• Subscriber comments are moderated first
  • Respect others
  • Criticise ideas, not people
  • No offensive language

Doesn't it go without saying respect others?

Criticise ideas and not people? What? I can't say we have the worst Prime Minister I can ever remember? I can't say that someone convicted of a terrible crime is a despicable person?  

No offensive language? Please, of course not. If you want a comment published in media, you stay nice.

I think for two decades smoking has been banned in restaurants...well everywhere indoors in  a public spaces yet cafes and restaurants choose to plaster their windows with No Smoking signs. Jesus, the western world knows that you don't smoke indoors in a public space. There is that naughty Chinese mainland tourist in really cheap and nasty clothing who might light up indoors. But even Chinese mainlanders now know about where they can smoke and where they can't.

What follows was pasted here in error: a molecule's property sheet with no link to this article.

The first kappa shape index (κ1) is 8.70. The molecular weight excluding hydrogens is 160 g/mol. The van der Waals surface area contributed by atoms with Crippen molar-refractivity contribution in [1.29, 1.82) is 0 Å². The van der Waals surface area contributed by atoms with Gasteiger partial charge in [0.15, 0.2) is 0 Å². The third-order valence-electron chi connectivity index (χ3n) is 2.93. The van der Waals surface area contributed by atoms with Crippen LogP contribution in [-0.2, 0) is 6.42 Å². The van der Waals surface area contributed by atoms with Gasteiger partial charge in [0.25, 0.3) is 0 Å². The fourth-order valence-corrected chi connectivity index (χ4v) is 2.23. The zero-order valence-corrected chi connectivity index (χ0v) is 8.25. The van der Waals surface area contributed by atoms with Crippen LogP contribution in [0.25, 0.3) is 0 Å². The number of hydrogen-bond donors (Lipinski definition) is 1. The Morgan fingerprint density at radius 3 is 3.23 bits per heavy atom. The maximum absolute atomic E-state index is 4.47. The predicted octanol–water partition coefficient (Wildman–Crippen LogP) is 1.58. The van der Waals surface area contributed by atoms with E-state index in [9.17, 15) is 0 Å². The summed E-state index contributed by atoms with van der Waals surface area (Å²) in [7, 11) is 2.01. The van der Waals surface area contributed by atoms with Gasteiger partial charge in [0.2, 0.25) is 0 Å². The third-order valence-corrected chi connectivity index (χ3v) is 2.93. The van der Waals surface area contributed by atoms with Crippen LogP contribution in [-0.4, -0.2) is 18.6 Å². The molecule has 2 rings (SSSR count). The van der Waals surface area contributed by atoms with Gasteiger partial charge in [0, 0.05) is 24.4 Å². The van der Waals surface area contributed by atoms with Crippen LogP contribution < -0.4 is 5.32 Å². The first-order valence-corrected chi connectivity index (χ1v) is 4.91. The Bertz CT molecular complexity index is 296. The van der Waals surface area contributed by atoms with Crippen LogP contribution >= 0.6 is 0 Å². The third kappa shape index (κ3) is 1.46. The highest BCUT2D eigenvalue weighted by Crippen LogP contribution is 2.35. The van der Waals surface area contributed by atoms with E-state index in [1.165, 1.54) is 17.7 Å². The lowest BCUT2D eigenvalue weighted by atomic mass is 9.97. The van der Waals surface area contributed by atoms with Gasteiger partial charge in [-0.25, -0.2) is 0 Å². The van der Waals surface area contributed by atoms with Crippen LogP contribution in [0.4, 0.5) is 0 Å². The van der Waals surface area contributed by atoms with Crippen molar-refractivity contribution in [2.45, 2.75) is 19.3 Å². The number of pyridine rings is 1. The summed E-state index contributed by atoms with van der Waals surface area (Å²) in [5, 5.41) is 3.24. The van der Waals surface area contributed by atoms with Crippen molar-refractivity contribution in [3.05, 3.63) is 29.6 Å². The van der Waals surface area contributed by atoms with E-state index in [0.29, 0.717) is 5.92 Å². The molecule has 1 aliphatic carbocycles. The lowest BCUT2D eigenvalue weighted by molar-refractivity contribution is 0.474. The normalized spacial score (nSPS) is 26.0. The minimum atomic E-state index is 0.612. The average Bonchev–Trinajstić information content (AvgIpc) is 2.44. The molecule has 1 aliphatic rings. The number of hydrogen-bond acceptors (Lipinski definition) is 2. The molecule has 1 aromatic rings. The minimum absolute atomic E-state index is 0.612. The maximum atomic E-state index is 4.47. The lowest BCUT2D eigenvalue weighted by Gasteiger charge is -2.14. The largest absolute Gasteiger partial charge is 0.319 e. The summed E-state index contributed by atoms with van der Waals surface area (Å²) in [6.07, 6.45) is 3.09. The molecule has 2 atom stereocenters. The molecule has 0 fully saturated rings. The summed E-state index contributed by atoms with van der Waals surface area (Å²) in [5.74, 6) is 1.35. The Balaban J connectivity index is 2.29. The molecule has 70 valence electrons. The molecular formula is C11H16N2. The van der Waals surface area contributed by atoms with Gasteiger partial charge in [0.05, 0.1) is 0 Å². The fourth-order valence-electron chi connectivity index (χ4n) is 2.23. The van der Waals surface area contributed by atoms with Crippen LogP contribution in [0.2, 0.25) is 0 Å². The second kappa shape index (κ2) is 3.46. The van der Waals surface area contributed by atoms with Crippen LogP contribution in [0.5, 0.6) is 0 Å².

Be nice. No swearing. No smoking. No criticism of others. No litter. Don't be rude. Respect others. No graffiti. Then more personally there are warnings about how what to do and what not to do when making a blog comment. If someone is not nice in a comment on my blog, I will just delete it, as I have in the past but I've not needed to recently. People know when they are making a rude or offensive comment, and your warning to stay nice won't make one bit of difference. my 60 something years I have learnt the basics of how to interact with society. Most people should have a good grounding by the time they are teenagers. The presence of signs makes no difference to those who offend the standards.

Monday, March 21, 2022

Anti vaxxers are a bit quiet

If ever the fuckwit anti vaxxers doubt the science, just look at the statistics published by the Sydney Morning Herald. These are not good odds for you anti vaxxers.

Those who were unvaccinated made up only 4.6 per cent of COVID-19 cases, but 22.8 per cent of deaths were among people who had not received any doses. The unvaccinated are grossly over-represented in terms of deaths.